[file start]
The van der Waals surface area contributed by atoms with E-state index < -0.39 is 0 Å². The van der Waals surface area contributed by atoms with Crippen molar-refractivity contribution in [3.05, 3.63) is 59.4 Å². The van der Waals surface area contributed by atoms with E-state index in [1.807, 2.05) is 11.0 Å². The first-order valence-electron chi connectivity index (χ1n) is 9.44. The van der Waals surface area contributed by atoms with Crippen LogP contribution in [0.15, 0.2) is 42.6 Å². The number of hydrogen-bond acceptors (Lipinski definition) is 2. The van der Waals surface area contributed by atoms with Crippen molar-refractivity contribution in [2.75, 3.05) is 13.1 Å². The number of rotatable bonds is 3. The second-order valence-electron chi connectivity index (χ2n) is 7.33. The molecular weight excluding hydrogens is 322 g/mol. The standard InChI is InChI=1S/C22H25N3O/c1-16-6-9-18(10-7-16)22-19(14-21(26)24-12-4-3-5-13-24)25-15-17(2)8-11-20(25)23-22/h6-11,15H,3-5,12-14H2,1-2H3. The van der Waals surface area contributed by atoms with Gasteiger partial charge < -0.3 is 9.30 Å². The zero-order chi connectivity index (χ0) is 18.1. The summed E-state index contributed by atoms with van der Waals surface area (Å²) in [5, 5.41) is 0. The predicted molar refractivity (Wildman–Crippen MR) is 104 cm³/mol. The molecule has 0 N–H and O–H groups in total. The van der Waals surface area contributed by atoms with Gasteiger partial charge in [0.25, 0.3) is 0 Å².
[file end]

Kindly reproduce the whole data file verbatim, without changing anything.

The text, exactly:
The van der Waals surface area contributed by atoms with E-state index < -0.39 is 0 Å². The van der Waals surface area contributed by atoms with Crippen molar-refractivity contribution in [3.05, 3.63) is 59.4 Å². The van der Waals surface area contributed by atoms with E-state index in [1.807, 2.05) is 11.0 Å². The first-order valence-electron chi connectivity index (χ1n) is 9.44. The van der Waals surface area contributed by atoms with Crippen LogP contribution in [0.15, 0.2) is 42.6 Å². The number of hydrogen-bond acceptors (Lipinski definition) is 2. The van der Waals surface area contributed by atoms with Crippen molar-refractivity contribution in [2.75, 3.05) is 13.1 Å². The number of rotatable bonds is 3. The second-order valence-electron chi connectivity index (χ2n) is 7.33. The molecular weight excluding hydrogens is 322 g/mol. The standard InChI is InChI=1S/C22H25N3O/c1-16-6-9-18(10-7-16)22-19(14-21(26)24-12-4-3-5-13-24)25-15-17(2)8-11-20(25)23-22/h6-11,15H,3-5,12-14H2,1-2H3. The van der Waals surface area contributed by atoms with Gasteiger partial charge < -0.3 is 9.30 Å². The zero-order chi connectivity index (χ0) is 18.1. The summed E-state index contributed by atoms with van der Waals surface area (Å²) in [5, 5.41) is 0. The predicted molar refractivity (Wildman–Crippen MR) is 104 cm³/mol. The molecule has 0 N–H and O–H groups in total. The van der Waals surface area contributed by atoms with Gasteiger partial charge in [0.25, 0.3) is 0 Å².